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Old 04-02-2019, 08:21 PM   #1
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Towing and trip planning Colorado

I'm basically a sea level traveller but were working on a trip to the high elevations of Colorado, Black Canyon of the Gunnison, Great Sand Dunes, Rocky Mtn NP's, and Rio Grande del Norte NM. First, any travel tips and second, thoughts on towing at sustained 10-12000' elevations (21 and a Tacoma).

Thanks,

Greg
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Old 04-02-2019, 09:09 PM   #2
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Black Canyon is one of my favorites. The primary campground is "South Rim" which has many sites suitable for a '21 (and a few that are too small). The North Rim CG is not recommended for trailers - but after my visit I speculated that without my wife around I might risk it. The views from the North Rim are worth the long drive around. The final camping option is East Portal. I would not take a trailer if you paid me. It is about the steepest paved road in the country. But it is worth a day visit if you are a fisherman. Keep your Tacoma in 1st gear and bring a couple of 3/8 oz Kastmasters. I landed a 24" brown trout after casting across the river. Waders are optional as the banks are rather steep and you can access deep water from shore.
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Old 04-02-2019, 09:34 PM   #3
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Black Canyon is one of my favorites. The primary campground is "South Rim" which has many sites suitable for a '21 (and a few that are too small). The North Rim CG is not recommended for trailers - but after my visit I speculated that without my wife around I might risk it. The views from the North Rim are worth the long drive around. The final camping option is East Portal. I would not take a trailer if you paid me. It is about the steepest paved road in the country. But it is worth a day visit if you are a fisherman. Keep your Tacoma in 1st gear and bring a couple of 3/8 oz Kastmasters. I landed a 24" brown trout after casting across the river. Waders are optional as the banks are rather steep and you can access deep water from shore.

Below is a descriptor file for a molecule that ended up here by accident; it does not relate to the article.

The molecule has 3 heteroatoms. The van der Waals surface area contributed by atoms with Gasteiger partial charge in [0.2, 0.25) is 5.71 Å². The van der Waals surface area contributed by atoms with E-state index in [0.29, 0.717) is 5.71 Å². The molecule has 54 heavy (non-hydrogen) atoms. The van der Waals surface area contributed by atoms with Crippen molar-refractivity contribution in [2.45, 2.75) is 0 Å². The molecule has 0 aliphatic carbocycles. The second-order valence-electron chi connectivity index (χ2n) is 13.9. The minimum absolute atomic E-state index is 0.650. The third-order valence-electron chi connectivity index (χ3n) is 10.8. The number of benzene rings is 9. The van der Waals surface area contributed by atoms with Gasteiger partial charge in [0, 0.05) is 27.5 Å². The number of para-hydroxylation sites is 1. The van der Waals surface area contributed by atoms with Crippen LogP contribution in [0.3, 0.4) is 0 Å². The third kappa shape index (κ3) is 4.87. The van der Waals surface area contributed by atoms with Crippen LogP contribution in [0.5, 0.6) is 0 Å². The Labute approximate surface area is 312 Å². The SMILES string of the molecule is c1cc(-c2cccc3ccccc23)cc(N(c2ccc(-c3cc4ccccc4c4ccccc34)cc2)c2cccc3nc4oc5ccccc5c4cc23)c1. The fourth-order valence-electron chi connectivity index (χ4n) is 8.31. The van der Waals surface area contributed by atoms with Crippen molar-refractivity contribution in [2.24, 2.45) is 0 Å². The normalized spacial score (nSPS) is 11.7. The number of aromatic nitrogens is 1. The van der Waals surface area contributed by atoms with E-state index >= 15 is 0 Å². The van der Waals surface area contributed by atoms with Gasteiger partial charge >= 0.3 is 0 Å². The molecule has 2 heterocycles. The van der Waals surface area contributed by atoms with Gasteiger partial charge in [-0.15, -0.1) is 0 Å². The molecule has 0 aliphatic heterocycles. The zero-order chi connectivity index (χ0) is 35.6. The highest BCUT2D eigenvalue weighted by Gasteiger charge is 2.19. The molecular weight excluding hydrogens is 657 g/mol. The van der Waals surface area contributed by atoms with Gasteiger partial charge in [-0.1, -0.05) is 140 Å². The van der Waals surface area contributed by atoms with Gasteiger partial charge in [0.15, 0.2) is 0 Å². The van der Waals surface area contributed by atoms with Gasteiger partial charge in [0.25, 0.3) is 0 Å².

Thanks for the tip. We passed thru there pre-trailer and I seem to remember a lot of the roads up there are scenic but higher elevations. Like the road from Montrose to Durango. WOW! Any advice for the route from Montrose to Great Sand Dunes and down toward Rio Grande del Norte? I see some 10-12k passes.
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Old 04-02-2019, 09:44 PM   #4
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Hi Greg - so you don't wanna say Hooray for Ouray!? You could go up to Paonia then up to Marble for a look at where they quarried marble for(some of) Lincoln Memorial and Tomb of Unkbown Soldier. Couple of nice little campgrounds nearby. Some great boondocking outside of Crested Butte.
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Old 04-02-2019, 10:05 PM   #5
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Thanks for the tip. We passed thru there pre-trailer and I seem to remember a lot of the roads up there are scenic but higher elevations. Like the road from Montrose to Durango. WOW! Any advice for the route from Montrose to Great Sand Dunes and down toward Rio Grande del Norte? I see some 10-12k passes.
Montrose to Durango is route 550, the "million dollar highway" I believe. Haven't driven it in recent years but seem to remember it will challenge your driving skills to the utmost.


Montrose to Sand Dunes takes you over Monarch Pass on US50. This is a typical Colorado pass with nothing particularly dangerous to a trailer. Like any other, keep it slow with a lower gear, brakes in good condition, and you should be fine with the trailer.
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Old 04-02-2019, 10:26 PM   #6
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Hi Greg - so you don't wanna say Hooray for Ouray!? You could go up to Paonia then up to Marble for a look at where they quarried marble for(some of) Lincoln Memorial and Tomb of Unkbown Soldier. Couple of nice little campgrounds nearby. Some great boondocking outside of Crested Butte.
Hey buddy, I was just thinking about looking you up. We haven't crossed paths in awhile. Thanks for the tip, we're headed to Colo in May. Should be a great trip.